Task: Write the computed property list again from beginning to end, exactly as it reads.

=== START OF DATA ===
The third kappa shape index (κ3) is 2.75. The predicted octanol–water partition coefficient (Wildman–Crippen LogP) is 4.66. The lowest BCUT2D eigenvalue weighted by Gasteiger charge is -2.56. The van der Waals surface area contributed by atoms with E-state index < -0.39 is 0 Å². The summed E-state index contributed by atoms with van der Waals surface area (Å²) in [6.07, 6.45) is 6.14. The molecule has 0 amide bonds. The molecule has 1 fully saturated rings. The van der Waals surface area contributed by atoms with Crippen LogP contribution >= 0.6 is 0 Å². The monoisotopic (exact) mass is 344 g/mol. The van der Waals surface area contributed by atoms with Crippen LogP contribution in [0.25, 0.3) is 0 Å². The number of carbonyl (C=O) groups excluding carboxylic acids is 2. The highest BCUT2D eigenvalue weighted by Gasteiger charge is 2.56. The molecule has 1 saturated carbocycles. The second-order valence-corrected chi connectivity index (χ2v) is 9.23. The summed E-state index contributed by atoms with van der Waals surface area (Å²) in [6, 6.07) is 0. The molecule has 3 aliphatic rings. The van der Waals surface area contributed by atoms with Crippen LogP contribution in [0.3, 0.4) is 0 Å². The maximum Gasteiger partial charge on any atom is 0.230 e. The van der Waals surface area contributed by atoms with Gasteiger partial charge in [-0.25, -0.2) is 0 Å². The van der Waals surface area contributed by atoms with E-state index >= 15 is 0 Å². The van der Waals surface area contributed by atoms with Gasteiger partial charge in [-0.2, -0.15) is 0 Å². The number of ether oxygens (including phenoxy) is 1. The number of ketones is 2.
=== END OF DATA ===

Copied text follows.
The third kappa shape index (κ3) is 2.75. The predicted octanol–water partition coefficient (Wildman–Crippen LogP) is 4.66. The lowest BCUT2D eigenvalue weighted by Gasteiger charge is -2.56. The van der Waals surface area contributed by atoms with E-state index < -0.39 is 0 Å². The summed E-state index contributed by atoms with van der Waals surface area (Å²) in [6.07, 6.45) is 6.14. The molecule has 0 amide bonds. The molecule has 1 fully saturated rings. The van der Waals surface area contributed by atoms with Crippen LogP contribution >= 0.6 is 0 Å². The monoisotopic (exact) mass is 344 g/mol. The van der Waals surface area contributed by atoms with Crippen LogP contribution in [0.25, 0.3) is 0 Å². The number of carbonyl (C=O) groups excluding carboxylic acids is 2. The highest BCUT2D eigenvalue weighted by Gasteiger charge is 2.56. The molecule has 1 saturated carbocycles. The second-order valence-corrected chi connectivity index (χ2v) is 9.23. The summed E-state index contributed by atoms with van der Waals surface area (Å²) in [6, 6.07) is 0. The molecule has 3 aliphatic rings. The van der Waals surface area contributed by atoms with Crippen LogP contribution in [0.3, 0.4) is 0 Å². The maximum Gasteiger partial charge on any atom is 0.230 e. The van der Waals surface area contributed by atoms with Gasteiger partial charge in [-0.25, -0.2) is 0 Å². The van der Waals surface area contributed by atoms with E-state index >= 15 is 0 Å². The van der Waals surface area contributed by atoms with Gasteiger partial charge in [-0.2, -0.15) is 0 Å². The number of ether oxygens (including phenoxy) is 1. The number of ketones is 2.